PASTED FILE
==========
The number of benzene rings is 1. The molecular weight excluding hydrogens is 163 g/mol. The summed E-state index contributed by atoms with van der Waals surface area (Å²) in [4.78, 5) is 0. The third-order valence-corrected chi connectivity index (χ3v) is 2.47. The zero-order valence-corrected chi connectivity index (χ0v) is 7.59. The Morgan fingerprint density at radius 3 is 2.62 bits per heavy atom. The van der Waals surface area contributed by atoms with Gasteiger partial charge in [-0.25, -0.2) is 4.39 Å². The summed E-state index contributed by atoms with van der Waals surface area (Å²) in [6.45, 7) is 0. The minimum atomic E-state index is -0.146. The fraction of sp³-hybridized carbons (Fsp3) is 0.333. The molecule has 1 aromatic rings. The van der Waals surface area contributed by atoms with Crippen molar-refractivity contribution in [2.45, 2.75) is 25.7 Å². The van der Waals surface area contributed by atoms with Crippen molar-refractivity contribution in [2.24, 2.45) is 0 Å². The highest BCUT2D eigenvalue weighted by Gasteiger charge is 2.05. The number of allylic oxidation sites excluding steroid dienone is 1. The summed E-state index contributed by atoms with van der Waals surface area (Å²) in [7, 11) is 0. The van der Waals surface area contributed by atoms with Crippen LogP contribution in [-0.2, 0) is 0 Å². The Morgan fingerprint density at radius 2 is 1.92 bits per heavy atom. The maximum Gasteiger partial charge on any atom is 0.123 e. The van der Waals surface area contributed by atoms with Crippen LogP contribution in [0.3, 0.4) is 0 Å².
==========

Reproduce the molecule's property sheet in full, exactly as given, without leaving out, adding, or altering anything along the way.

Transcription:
The number of benzene rings is 1. The molecular weight excluding hydrogens is 163 g/mol. The summed E-state index contributed by atoms with van der Waals surface area (Å²) in [4.78, 5) is 0. The third-order valence-corrected chi connectivity index (χ3v) is 2.47. The zero-order valence-corrected chi connectivity index (χ0v) is 7.59. The Morgan fingerprint density at radius 3 is 2.62 bits per heavy atom. The van der Waals surface area contributed by atoms with Gasteiger partial charge in [-0.25, -0.2) is 4.39 Å². The summed E-state index contributed by atoms with van der Waals surface area (Å²) in [6.45, 7) is 0. The minimum atomic E-state index is -0.146. The fraction of sp³-hybridized carbons (Fsp3) is 0.333. The molecule has 1 aromatic rings. The van der Waals surface area contributed by atoms with Crippen molar-refractivity contribution in [2.45, 2.75) is 25.7 Å². The van der Waals surface area contributed by atoms with Crippen molar-refractivity contribution in [2.24, 2.45) is 0 Å². The highest BCUT2D eigenvalue weighted by Gasteiger charge is 2.05. The number of allylic oxidation sites excluding steroid dienone is 1. The summed E-state index contributed by atoms with van der Waals surface area (Å²) in [7, 11) is 0. The van der Waals surface area contributed by atoms with Crippen LogP contribution in [-0.2, 0) is 0 Å². The Morgan fingerprint density at radius 2 is 1.92 bits per heavy atom. The maximum Gasteiger partial charge on any atom is 0.123 e. The van der Waals surface area contributed by atoms with Crippen LogP contribution in [0.3, 0.4) is 0 Å².